Despite his undeniable attraction to the Highlander’s fiery personality, the choice in a situation such as this should have been clear as Rebecca’s crystal. He’d known Byron for over two hundred years. What were the mere three winters he’d spent at MacLeod’s side in contrast to that? He’d been both teacher and lover to the poet, where MacLeod had never been more than a platonic friend. Methos’ loyalties should have been completely undivided, but….

Methos knew what the stupid prick had been doing these past few decades. He’d heard the bragging boasts from Byron’s own lips as to how the rock star had seduced dozens of hyped-up mortals into jumping off of bridges and buildings with him, just to break the ennui, for a lark, for fun. While the man known as Death would have completely understood the power rush that came from such manipulation, Doc Polidori, Doc Benjamin, Adam Pierson and the man inside who was only Methos these days, shuddered at the waste of life.

And, so, he’d avoided Byron, as he avoided most things that disturbed him, until such time as Byron had gone slumming at that club where Joe’s band was playing and set these events in motion. Now Methos couldn’t avoid the issue anymore, because, if he did, Byron was going to lose his damn head and even though the fool probably deserved it, Methos couldn’t just let it happen. For the sake of what Byron had once been and might be again some day when he grew out of this destructive phase, Methos had to intervene.

Methos felt MacLeod in the dim, crowded corridor long before he saw him. It was a testament to his longevity that Methos could sometimes distinguish between the signatures of Immortals he knew. Byron’s buzz was a hornets’ nest of unrest in the stadium behind him, while Duncan MacLeod…the Highlander was like ocean surf pounding against a rocky shore – clean, powerful and invigorating. MacLeod’s buzz had the feel of someone far older than his meager four-hundred years. No doubt, it was the result of all the ancients MacLeod had taken. Grayson, Nefretiri, Kalas, and Coltec’s Quickenings alone were enough to super-charge any Immortal. With Kronos and Kaspian added to the mix, Duncan MacLeod was quite possibly the strongest among them at this moment. That would change as some of the older headhunters racked up their trophy Quickenings, but a dozen newly formed Immortals couldn’t match a Kaspian or Kronos for sheer power. Right now MacLeod was possibly unbeatable, the knowledge of which made it all the harder for Methos to step into the avenger’s path. He didn’t think Mac would take his head for interfering, but wasn’t certain how far the Highlander’s forbearance could be pushed. MacLeod had been serious about it coming to swords between them the day Methos had intervened in Mac’s behalf with Keane. Though they were trying to be friends, Methos knew there were no guarantees between them anymore.

Taking a deep breath, for he knew he was in for the fight of his life, Methos stepped out from behind the shielding white arch of the stadium’s corridor, placing himself firmly in the Highlander’s way. With his long dark coat flapping like wings behind him, MacLeod resembled nothing so much as an avenging angel. His black pants, dark tee shirt and burgundy button-down shirt did nothing to distill the image. Black and red were almost universally viewed as the colors of death. Far grimmer than the shades of his clothing was the expression on MacLeod’s face - dark and foreboding as a thunderlcoud, ready to spark killing lightning at the first obstacle.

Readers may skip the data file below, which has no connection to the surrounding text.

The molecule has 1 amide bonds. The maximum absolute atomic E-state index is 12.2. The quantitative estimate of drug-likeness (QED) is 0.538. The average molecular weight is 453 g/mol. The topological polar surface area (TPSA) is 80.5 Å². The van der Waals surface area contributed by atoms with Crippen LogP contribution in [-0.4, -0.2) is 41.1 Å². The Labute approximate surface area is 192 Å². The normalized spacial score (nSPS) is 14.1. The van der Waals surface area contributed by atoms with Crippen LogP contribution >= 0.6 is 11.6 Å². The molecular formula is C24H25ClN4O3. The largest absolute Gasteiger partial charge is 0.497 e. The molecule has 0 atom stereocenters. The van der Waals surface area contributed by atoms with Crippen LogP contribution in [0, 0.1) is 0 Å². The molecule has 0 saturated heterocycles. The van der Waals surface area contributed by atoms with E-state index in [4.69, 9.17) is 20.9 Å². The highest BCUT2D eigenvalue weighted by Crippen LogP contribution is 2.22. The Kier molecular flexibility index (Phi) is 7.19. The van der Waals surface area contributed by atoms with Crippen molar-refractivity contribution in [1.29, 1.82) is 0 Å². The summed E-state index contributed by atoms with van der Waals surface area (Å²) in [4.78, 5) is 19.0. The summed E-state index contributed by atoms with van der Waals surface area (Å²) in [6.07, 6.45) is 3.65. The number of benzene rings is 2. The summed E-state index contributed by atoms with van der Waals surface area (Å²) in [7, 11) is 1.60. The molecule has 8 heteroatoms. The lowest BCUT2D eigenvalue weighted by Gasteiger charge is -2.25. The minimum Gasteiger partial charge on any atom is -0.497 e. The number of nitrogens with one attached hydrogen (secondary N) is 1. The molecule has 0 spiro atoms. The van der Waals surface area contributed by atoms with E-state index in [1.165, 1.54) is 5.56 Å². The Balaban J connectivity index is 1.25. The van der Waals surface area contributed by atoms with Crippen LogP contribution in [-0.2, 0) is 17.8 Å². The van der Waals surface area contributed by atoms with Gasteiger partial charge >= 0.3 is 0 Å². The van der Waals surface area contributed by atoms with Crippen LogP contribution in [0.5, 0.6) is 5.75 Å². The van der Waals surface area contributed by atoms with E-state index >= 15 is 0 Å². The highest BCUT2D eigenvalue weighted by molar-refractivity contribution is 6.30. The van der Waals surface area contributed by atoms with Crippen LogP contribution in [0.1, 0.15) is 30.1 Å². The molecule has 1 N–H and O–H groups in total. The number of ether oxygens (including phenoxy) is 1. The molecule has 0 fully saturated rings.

Methos shivered as the trailing ends of MacLeod’s coat settled down behind him like a murdering raven’s wings. When Mac was close enough, Methos came straight up to him and stood in the other Immortal’s personal space, standing closer than Methos did with most of his lovers, so close that should weapons be drawn, there would be as much chance of injuring one’s self as one’s opponent.

The Highlander’s stormy face would brook no dissent. Mac was bent on revenge. The only thing that would stop him was a sword, Methos recognized with a sick heart.

The tiny corridor practically vibrated with tension as their gazes met and their uneasy truce was stretched to its limits.

Vaguely, Methos wondered if this was it, the point where their former friendship would finally disintegrate, where they’d come to swords for real.

Knowing he only had one chance, Methos started talking fast, pleading as he hadn’t pleaded for his own life under the Highlander’s blade the day Kalas and he had tumbled into the Seine, “Paladini’s dead, I know. Byron didn’t force him to do anything.”

“That’s a load of crap,” MacLeod countered, allowing himself to be halted by Methos’ hand on the center of his chest, his displeasure bristling in every hard line of his face. “Mike’s dead because of Byron.”

“No. Mike is dead because of Mike,” Methos corrected, not knowing if he could ever make this stubborn idealist see. A man like Duncan MacLeod would never have fallen thrall to someone like Byron, anymore than he would have to Kronos. It wasn’t Byron’s fault that those he toyed with were too weak to walk away from his allure. A predator could not be blamed for its nature. Users would use, and victims would be used, until such time as the victim wised up and made himself less of a target. Mike was as much to blame in this tragic dance as Byron, perhaps more so. Byron wasn’t the only user in this situation. The kid had seen Byron as his ticket to the stars.

A pair of stagehands came through with a speaker, ordering “Make way, make way!” and MacLeod matter of factly grabbed onto Methos and hauled him into a less obstructive part of the corridor. Considering the anger between them, the intimacy of the action was startling. For all his fury, Mac wasn’t treating him like a potential threat.

Still, the Scot’s temper flared, blasting out at Methos with, “The kid idolized him. Maybe he didn’t pull the trigger, but he sure as hell put the gun in his hand.To live like me, you’ve got to be like me. Come on, Methos. Mike couldn’t do that. He wasn’t Immortal.”